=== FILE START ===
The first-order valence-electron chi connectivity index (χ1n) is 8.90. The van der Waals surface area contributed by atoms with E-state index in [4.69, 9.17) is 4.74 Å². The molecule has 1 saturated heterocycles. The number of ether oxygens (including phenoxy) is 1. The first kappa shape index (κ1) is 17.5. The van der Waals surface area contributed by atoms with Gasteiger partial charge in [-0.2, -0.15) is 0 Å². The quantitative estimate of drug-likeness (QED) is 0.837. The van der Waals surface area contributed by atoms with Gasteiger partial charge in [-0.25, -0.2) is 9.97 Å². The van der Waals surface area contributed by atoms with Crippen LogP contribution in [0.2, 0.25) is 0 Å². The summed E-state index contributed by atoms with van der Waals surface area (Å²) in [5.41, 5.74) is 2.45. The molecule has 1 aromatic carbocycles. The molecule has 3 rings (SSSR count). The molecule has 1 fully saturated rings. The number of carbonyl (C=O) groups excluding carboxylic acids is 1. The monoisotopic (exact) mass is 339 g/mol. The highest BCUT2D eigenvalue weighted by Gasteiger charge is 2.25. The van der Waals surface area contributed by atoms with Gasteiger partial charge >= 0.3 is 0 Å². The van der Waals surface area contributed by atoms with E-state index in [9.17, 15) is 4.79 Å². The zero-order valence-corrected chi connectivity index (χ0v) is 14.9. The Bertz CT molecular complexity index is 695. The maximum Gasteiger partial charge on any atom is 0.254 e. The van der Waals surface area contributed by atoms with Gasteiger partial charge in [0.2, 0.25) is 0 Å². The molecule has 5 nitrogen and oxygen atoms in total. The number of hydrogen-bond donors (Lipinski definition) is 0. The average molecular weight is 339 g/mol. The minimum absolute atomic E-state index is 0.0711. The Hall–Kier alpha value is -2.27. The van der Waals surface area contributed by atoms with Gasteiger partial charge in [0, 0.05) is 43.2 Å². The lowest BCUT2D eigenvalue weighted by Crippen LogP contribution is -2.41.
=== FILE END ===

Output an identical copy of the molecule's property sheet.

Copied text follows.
The first-order valence-electron chi connectivity index (χ1n) is 8.90. The van der Waals surface area contributed by atoms with E-state index in [4.69, 9.17) is 4.74 Å². The molecule has 1 saturated heterocycles. The number of ether oxygens (including phenoxy) is 1. The first kappa shape index (κ1) is 17.5. The van der Waals surface area contributed by atoms with Gasteiger partial charge in [-0.2, -0.15) is 0 Å². The quantitative estimate of drug-likeness (QED) is 0.837. The van der Waals surface area contributed by atoms with Gasteiger partial charge in [-0.25, -0.2) is 9.97 Å². The van der Waals surface area contributed by atoms with Crippen LogP contribution in [0.2, 0.25) is 0 Å². The summed E-state index contributed by atoms with van der Waals surface area (Å²) in [5.41, 5.74) is 2.45. The molecule has 1 aromatic carbocycles. The molecule has 3 rings (SSSR count). The molecule has 1 fully saturated rings. The number of carbonyl (C=O) groups excluding carboxylic acids is 1. The monoisotopic (exact) mass is 339 g/mol. The highest BCUT2D eigenvalue weighted by Gasteiger charge is 2.25. The van der Waals surface area contributed by atoms with Gasteiger partial charge >= 0.3 is 0 Å². The van der Waals surface area contributed by atoms with E-state index in [9.17, 15) is 4.79 Å². The zero-order valence-corrected chi connectivity index (χ0v) is 14.9. The Bertz CT molecular complexity index is 695. The maximum Gasteiger partial charge on any atom is 0.254 e. The van der Waals surface area contributed by atoms with Gasteiger partial charge in [0.2, 0.25) is 0 Å². The molecule has 5 nitrogen and oxygen atoms in total. The number of hydrogen-bond donors (Lipinski definition) is 0. The average molecular weight is 339 g/mol. The minimum absolute atomic E-state index is 0.0711. The Hall–Kier alpha value is -2.27. The van der Waals surface area contributed by atoms with Gasteiger partial charge in [0, 0.05) is 43.2 Å². The lowest BCUT2D eigenvalue weighted by Crippen LogP contribution is -2.41.